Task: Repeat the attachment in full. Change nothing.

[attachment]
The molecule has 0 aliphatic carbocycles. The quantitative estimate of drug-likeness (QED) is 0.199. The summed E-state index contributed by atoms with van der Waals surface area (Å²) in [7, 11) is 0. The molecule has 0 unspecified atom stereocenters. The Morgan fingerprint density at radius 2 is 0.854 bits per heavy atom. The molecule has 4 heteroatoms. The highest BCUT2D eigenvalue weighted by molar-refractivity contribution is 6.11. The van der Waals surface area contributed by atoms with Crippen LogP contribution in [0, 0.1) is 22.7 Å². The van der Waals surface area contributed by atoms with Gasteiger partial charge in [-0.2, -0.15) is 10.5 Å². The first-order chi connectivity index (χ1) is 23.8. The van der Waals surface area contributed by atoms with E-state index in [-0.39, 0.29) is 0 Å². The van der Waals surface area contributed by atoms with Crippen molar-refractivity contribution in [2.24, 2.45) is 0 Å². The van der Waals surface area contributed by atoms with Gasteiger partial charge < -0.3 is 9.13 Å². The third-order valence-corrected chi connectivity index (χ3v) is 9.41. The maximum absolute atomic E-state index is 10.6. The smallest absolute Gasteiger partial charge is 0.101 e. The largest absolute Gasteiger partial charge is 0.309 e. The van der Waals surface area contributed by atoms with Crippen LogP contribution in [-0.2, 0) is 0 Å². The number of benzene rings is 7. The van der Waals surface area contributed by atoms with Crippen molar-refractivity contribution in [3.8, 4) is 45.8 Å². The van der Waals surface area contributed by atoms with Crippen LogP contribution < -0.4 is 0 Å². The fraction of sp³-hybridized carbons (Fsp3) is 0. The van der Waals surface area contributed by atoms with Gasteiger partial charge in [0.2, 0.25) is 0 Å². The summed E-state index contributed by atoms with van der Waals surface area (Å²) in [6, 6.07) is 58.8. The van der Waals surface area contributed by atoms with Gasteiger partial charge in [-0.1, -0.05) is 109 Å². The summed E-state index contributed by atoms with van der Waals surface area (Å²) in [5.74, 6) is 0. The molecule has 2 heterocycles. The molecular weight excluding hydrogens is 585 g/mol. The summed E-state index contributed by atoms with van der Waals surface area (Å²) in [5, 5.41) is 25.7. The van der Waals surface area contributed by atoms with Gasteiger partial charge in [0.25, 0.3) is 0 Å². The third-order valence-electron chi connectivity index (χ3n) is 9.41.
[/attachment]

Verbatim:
The molecule has 0 aliphatic carbocycles. The quantitative estimate of drug-likeness (QED) is 0.199. The summed E-state index contributed by atoms with van der Waals surface area (Å²) in [7, 11) is 0. The molecule has 0 unspecified atom stereocenters. The Morgan fingerprint density at radius 2 is 0.854 bits per heavy atom. The molecule has 4 heteroatoms. The highest BCUT2D eigenvalue weighted by molar-refractivity contribution is 6.11. The van der Waals surface area contributed by atoms with Crippen LogP contribution in [0, 0.1) is 22.7 Å². The van der Waals surface area contributed by atoms with Gasteiger partial charge in [-0.2, -0.15) is 10.5 Å². The first-order chi connectivity index (χ1) is 23.8. The van der Waals surface area contributed by atoms with E-state index in [-0.39, 0.29) is 0 Å². The van der Waals surface area contributed by atoms with Crippen molar-refractivity contribution in [2.24, 2.45) is 0 Å². The van der Waals surface area contributed by atoms with Gasteiger partial charge < -0.3 is 9.13 Å². The third-order valence-corrected chi connectivity index (χ3v) is 9.41. The maximum absolute atomic E-state index is 10.6. The smallest absolute Gasteiger partial charge is 0.101 e. The largest absolute Gasteiger partial charge is 0.309 e. The van der Waals surface area contributed by atoms with Crippen LogP contribution in [-0.2, 0) is 0 Å². The number of benzene rings is 7. The van der Waals surface area contributed by atoms with Crippen molar-refractivity contribution in [3.8, 4) is 45.8 Å². The van der Waals surface area contributed by atoms with Crippen LogP contribution < -0.4 is 0 Å². The fraction of sp³-hybridized carbons (Fsp3) is 0. The van der Waals surface area contributed by atoms with Gasteiger partial charge in [0.2, 0.25) is 0 Å². The summed E-state index contributed by atoms with van der Waals surface area (Å²) in [6, 6.07) is 58.8. The van der Waals surface area contributed by atoms with Gasteiger partial charge in [-0.1, -0.05) is 109 Å². The summed E-state index contributed by atoms with van der Waals surface area (Å²) in [5.74, 6) is 0. The molecule has 2 heterocycles. The molecular weight excluding hydrogens is 585 g/mol. The summed E-state index contributed by atoms with van der Waals surface area (Å²) in [5, 5.41) is 25.7. The van der Waals surface area contributed by atoms with Gasteiger partial charge in [0.25, 0.3) is 0 Å². The third-order valence-electron chi connectivity index (χ3n) is 9.41.